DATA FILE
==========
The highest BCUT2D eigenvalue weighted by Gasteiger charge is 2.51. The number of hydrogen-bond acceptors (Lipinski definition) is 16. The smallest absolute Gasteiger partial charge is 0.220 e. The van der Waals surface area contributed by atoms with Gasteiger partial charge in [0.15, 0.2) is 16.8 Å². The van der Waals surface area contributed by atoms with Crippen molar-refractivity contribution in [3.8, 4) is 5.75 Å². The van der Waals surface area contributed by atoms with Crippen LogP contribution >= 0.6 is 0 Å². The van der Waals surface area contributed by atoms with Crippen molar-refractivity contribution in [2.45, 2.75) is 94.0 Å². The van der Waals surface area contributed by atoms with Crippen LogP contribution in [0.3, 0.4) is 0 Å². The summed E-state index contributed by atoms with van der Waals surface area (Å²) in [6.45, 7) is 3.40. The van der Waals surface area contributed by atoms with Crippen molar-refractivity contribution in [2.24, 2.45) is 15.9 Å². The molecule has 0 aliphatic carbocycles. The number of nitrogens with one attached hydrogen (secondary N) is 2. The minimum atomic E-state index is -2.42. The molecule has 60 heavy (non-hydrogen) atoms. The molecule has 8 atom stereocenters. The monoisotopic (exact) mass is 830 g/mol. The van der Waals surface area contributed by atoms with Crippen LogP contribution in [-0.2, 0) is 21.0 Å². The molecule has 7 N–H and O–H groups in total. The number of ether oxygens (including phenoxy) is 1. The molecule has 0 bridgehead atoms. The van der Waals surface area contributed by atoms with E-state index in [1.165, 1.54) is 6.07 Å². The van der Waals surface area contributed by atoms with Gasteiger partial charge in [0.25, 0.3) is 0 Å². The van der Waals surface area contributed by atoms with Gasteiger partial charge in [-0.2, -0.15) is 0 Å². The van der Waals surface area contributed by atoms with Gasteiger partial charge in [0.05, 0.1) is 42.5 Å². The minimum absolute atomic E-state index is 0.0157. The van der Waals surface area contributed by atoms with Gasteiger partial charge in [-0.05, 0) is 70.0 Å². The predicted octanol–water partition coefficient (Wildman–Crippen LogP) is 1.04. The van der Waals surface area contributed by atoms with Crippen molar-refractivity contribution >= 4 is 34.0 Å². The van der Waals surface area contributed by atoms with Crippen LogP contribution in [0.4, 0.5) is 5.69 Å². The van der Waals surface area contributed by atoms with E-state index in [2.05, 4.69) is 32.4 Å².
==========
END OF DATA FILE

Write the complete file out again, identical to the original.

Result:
The highest BCUT2D eigenvalue weighted by Gasteiger charge is 2.51. The number of hydrogen-bond acceptors (Lipinski definition) is 16. The smallest absolute Gasteiger partial charge is 0.220 e. The van der Waals surface area contributed by atoms with Gasteiger partial charge in [0.15, 0.2) is 16.8 Å². The van der Waals surface area contributed by atoms with Crippen molar-refractivity contribution in [3.8, 4) is 5.75 Å². The van der Waals surface area contributed by atoms with Crippen LogP contribution >= 0.6 is 0 Å². The van der Waals surface area contributed by atoms with Crippen molar-refractivity contribution in [2.45, 2.75) is 94.0 Å². The van der Waals surface area contributed by atoms with Crippen LogP contribution in [0.3, 0.4) is 0 Å². The summed E-state index contributed by atoms with van der Waals surface area (Å²) in [6.45, 7) is 3.40. The van der Waals surface area contributed by atoms with Crippen molar-refractivity contribution in [2.24, 2.45) is 15.9 Å². The molecule has 0 aliphatic carbocycles. The number of nitrogens with one attached hydrogen (secondary N) is 2. The minimum atomic E-state index is -2.42. The molecule has 60 heavy (non-hydrogen) atoms. The molecule has 8 atom stereocenters. The monoisotopic (exact) mass is 830 g/mol. The van der Waals surface area contributed by atoms with Crippen LogP contribution in [-0.2, 0) is 21.0 Å². The molecule has 7 N–H and O–H groups in total. The number of ether oxygens (including phenoxy) is 1. The molecule has 0 bridgehead atoms. The van der Waals surface area contributed by atoms with E-state index in [1.165, 1.54) is 6.07 Å². The van der Waals surface area contributed by atoms with Gasteiger partial charge in [0.25, 0.3) is 0 Å². The van der Waals surface area contributed by atoms with Gasteiger partial charge in [-0.2, -0.15) is 0 Å². The van der Waals surface area contributed by atoms with Gasteiger partial charge in [0.05, 0.1) is 42.5 Å². The minimum absolute atomic E-state index is 0.0157. The van der Waals surface area contributed by atoms with Gasteiger partial charge in [-0.05, 0) is 70.0 Å². The predicted octanol–water partition coefficient (Wildman–Crippen LogP) is 1.04. The van der Waals surface area contributed by atoms with Crippen molar-refractivity contribution >= 4 is 34.0 Å². The van der Waals surface area contributed by atoms with Crippen LogP contribution in [0.4, 0.5) is 5.69 Å². The van der Waals surface area contributed by atoms with E-state index in [2.05, 4.69) is 32.4 Å².